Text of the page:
Thinking, Fast and Slow by Daniel Kahneman – The book explains the two systems that drive the way we think and what effects on our behaviour. System 1 is emotional, intuitive fast and System 2 is more logical and slower.

The Culture Code: The Secrets of Highly Successful Groups by Daniel Coyle – The book offers a roadmap for creating an environment where problems get solved, expectations are exceeded and innovation flourishes.

Build It: The Rebel Playbook for World-Class Employee Engagement by Glenn Elliott & Debra Corey – The book provides a practical approach to improving employee engagement through ‘The Employee Engagement Bridge’ – model.

 

Written by: Marianne Kuokkanen

Where is the Groan Zone in Design Thinking?

By Salla Kuuluvainen

Abductive thinking is a skill crucial for Design thinkers. It refers to being able to stay analytical and emphatic, rational and emotional, methodical and intuitive, oriented by plans and constraints, but spontaneous at the same time (Tschimmel 2012,3). We practiced our best capability in abductive thinking in a two-day workshop with Katja Tschimmel, learning a process for Design Thinking called E6 developed in her company Mindshake.

Trust the Process – There Will Be One Solution at the End!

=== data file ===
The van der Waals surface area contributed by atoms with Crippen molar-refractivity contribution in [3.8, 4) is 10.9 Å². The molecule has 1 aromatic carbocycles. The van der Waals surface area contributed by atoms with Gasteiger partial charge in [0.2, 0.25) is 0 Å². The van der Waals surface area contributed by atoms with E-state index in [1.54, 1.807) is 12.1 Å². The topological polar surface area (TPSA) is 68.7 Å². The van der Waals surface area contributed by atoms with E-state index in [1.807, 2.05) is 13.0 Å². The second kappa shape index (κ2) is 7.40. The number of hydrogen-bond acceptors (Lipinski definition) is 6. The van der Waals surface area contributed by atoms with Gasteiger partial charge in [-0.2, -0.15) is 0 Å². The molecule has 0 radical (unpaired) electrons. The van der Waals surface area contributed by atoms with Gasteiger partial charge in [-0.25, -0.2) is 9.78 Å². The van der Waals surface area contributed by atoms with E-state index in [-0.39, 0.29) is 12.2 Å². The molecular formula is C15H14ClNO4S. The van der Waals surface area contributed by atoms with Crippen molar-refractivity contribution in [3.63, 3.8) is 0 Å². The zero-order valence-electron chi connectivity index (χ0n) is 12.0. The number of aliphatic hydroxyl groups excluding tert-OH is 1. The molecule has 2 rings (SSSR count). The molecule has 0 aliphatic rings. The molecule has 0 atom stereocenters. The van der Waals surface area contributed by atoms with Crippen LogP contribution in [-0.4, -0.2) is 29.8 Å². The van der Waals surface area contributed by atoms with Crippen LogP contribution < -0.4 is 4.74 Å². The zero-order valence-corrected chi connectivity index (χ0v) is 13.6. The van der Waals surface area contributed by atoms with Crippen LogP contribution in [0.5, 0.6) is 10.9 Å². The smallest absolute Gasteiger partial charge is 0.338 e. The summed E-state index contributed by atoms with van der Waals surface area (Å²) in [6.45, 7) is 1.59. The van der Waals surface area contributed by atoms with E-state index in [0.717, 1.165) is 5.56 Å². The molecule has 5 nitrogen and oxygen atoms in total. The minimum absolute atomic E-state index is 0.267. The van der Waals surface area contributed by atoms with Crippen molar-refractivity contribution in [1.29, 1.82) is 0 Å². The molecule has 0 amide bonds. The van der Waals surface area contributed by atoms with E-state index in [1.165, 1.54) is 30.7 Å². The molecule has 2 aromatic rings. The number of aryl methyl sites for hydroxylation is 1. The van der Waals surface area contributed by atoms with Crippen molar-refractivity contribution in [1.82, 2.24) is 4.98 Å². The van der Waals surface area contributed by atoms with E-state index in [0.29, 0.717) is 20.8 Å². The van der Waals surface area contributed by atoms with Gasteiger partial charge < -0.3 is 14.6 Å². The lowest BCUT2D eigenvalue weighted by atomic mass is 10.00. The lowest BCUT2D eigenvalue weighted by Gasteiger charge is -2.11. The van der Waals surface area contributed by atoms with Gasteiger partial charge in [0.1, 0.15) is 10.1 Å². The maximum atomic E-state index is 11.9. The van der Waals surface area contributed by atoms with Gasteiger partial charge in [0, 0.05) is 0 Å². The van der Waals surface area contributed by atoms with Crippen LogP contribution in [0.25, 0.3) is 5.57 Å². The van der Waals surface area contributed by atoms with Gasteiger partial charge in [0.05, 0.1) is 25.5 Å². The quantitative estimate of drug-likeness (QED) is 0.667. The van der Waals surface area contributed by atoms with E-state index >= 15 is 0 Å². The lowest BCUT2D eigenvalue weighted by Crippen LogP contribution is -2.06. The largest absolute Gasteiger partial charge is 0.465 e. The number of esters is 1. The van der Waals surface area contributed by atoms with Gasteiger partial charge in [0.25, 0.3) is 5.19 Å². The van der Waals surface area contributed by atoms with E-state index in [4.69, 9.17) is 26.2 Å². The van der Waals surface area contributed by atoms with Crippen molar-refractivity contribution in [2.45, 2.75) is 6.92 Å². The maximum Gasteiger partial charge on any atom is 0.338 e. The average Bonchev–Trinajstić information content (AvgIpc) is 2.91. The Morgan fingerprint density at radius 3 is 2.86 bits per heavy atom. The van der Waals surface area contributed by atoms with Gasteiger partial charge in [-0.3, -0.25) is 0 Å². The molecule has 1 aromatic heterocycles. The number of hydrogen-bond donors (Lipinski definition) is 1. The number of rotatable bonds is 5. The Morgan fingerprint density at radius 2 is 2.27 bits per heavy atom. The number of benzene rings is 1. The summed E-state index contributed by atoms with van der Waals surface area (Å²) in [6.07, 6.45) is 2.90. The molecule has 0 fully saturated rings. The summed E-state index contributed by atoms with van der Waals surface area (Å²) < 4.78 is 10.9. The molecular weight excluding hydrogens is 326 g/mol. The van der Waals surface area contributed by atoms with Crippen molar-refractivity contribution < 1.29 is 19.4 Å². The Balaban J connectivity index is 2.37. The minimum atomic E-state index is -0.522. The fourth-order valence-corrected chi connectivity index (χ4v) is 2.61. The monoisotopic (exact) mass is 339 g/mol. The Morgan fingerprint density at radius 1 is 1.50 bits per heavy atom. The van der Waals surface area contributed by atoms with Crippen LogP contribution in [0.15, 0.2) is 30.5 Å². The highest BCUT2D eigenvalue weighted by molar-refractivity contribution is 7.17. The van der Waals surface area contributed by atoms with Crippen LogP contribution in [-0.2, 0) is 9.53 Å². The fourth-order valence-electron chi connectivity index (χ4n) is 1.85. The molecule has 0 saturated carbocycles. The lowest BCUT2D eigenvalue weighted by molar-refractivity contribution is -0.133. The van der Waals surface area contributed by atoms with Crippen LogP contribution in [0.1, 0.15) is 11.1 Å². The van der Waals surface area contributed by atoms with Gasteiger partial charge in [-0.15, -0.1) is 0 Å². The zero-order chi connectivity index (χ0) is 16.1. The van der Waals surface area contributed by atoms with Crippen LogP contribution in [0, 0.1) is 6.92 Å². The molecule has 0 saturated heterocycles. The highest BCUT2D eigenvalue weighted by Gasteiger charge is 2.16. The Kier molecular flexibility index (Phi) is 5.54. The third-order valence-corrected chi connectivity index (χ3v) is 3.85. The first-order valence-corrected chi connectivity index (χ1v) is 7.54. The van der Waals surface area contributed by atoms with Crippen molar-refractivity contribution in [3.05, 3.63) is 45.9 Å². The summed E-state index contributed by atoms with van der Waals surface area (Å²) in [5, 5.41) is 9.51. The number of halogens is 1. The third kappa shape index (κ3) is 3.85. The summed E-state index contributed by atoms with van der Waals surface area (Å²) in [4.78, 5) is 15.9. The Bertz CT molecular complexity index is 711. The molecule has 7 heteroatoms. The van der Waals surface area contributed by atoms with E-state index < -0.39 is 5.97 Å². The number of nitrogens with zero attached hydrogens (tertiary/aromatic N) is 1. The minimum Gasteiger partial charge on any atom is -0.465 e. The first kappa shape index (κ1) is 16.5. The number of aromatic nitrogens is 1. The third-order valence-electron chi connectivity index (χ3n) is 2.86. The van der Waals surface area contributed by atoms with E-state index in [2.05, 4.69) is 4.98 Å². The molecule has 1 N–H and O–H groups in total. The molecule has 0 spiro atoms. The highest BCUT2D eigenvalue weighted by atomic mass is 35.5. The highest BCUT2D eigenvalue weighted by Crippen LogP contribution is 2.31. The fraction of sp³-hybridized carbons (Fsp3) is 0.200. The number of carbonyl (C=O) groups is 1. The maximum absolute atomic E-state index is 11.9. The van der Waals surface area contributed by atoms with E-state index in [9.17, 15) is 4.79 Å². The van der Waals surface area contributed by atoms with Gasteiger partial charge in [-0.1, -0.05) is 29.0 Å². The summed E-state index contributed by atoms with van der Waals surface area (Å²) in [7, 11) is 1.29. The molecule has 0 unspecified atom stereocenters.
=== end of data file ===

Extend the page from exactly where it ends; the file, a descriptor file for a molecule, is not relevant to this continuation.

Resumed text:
As facilitator I have worked quite a while with enabling better collaboration in teams. In the workshop I paid special attention to the process of divergent and convergent thinking, which is very important in creating new ideas – divergent meaning the space where we create new ideas and convergent the space where we make decisions and prioritize on the ideas. Tim Brown (2009, 68), explains that as design thinker it is important to have the rhythm of divergent and convergent spaces, and with each iteration arrive at a result that is less broad and more detailed than the previous iterations.

I have worked with the Double Diamond process for quite a while, and I was fascinated about the level nuance in the Tschimmel’s E6 process in regards of convergence and divergence, which in this process were simply not only seen as phases in the process but as qualities of the different tools. I found this approach allowed for a very in-depth process.

4F4AD4EA-15C6-4196-9409-EE85BE823B6D.jpeg

The Classical Double Diamond model – only two iterations with divergence/convergence.

I liked how different forms of prototyping were present in different phases of the process, not only at the end, and how prototyping could also be a generative, divergent tool for expanding on the idea. In our group I noticed very clearly the value of our prototype in not only showcasing the consept, but also in expanding the idea, by working with our hands and thinking at the same time.

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e0879ad4-fbd8-437a-92cc-9eee5262f5ea.jpeg

Our first prototype allowed for lots of discussion and expanding on the idea.

Better brainstorming is what every creative team needs